I told the director that I could have easily have reported this to the State as well due to the poor medication orders given for this patient as we all know that JCAHO and Nursing care everywhere feels that pain control is the new 5th vital sign.
6 months down the road, there were mass layoff's (firings of 8 ER nurses and 6 paramedics - and I was the first to go on the day of the purge). I know why, but hey, it sometimes sucks to be a patient advocate against such shitty nursing/physician care. Tje state did find out about the failure to treat pain but it was a fall out of the complaint I made against the receiving pain physician and hospital she was transferred to, not the place I worked at but I don't believe my hospital was cited for this situation. I do k now that I had to sit with an investigator and my supervisor for about 2 hours going over my run report and the entire transfer. but the investigator was a nice lady and it wasn't too bad.
I contacted the ED Physician, he said to contact the receiving ED Physician which I did three times. Neither Physician wanted to address this patient’s pain. Their reason was they couldn’t assess her if she was medicated. I explained to the Physicians that the patient was in severe pain and that she needed medicated, when I arrived I spoke with the Chief of Trauma and Anesthsia both of which agreed with me that the patient needed medicated and that the ED Docs were both wrong. The patient was given 100 mcg of Fentanyl IV, 4 mg of Zofran IV and an additional dose of Ketamine
I've been in for thirty years and don't have a degree. I started out as a jolly voli FF who went on to get his EMT-A and then finally his P-card.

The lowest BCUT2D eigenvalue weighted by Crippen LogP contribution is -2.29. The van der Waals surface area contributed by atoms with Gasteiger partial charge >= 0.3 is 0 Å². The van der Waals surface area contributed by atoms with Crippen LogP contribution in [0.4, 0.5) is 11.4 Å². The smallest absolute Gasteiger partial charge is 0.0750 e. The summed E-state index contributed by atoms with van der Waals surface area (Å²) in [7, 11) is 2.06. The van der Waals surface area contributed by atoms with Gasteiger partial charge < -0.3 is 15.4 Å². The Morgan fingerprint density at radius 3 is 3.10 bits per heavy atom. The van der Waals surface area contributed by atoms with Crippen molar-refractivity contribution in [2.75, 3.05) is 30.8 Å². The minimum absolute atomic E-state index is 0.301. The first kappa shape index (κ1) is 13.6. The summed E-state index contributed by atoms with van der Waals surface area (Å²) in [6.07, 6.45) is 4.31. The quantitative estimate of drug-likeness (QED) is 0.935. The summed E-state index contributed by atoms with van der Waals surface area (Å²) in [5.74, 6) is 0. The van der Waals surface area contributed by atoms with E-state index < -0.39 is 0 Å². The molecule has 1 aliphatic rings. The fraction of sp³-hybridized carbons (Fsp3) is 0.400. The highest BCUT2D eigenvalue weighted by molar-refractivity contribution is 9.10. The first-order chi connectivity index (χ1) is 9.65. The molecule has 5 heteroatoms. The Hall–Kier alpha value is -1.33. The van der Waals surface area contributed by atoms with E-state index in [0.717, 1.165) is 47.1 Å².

When I was working overseas, I met a lot (more than a dozen) people who went to overseas schools and obtained their paramedic "degree" who could quote ad nauseum from their P books, but when it came to actually doing hands on in the field, they couldn't do sh*t. There were even some who didn't even know how to change the regulator on a D tank. Some of these guys went to Aussie universities. Some came here. I even had one "degreed" medic asking me how to operate an EZ-IO in the middle of a code. This was after I had already asked him previously if he had any questions about anything.
Granted, these were foreign medics, and not US medics. But they left a very bad taste in my mouth for anyone who feels that a degree makes them better than me and my education through the School of the Street.
I'm sure that, just like anything else nowadays, a requirement will come out making a degree a requirement. It will somehow translate into a good thing for someone. I don't think that it will for those cash-strapped cities that have a majority of of their population on welfare and don't have the economic base to afford a degreed staff, or the rural areas that have no cash base due to being farming areas that have no major industrial tax base. You get away from the urban areas, and the majority of the services are volunteer or paid-on-call. How could they afford these people? The money needs to come from somewhere. How do you pay more, if you can't even afford the basics. Literally.
Just my old, crotchety, non-degreed, two cents worth. 😉😎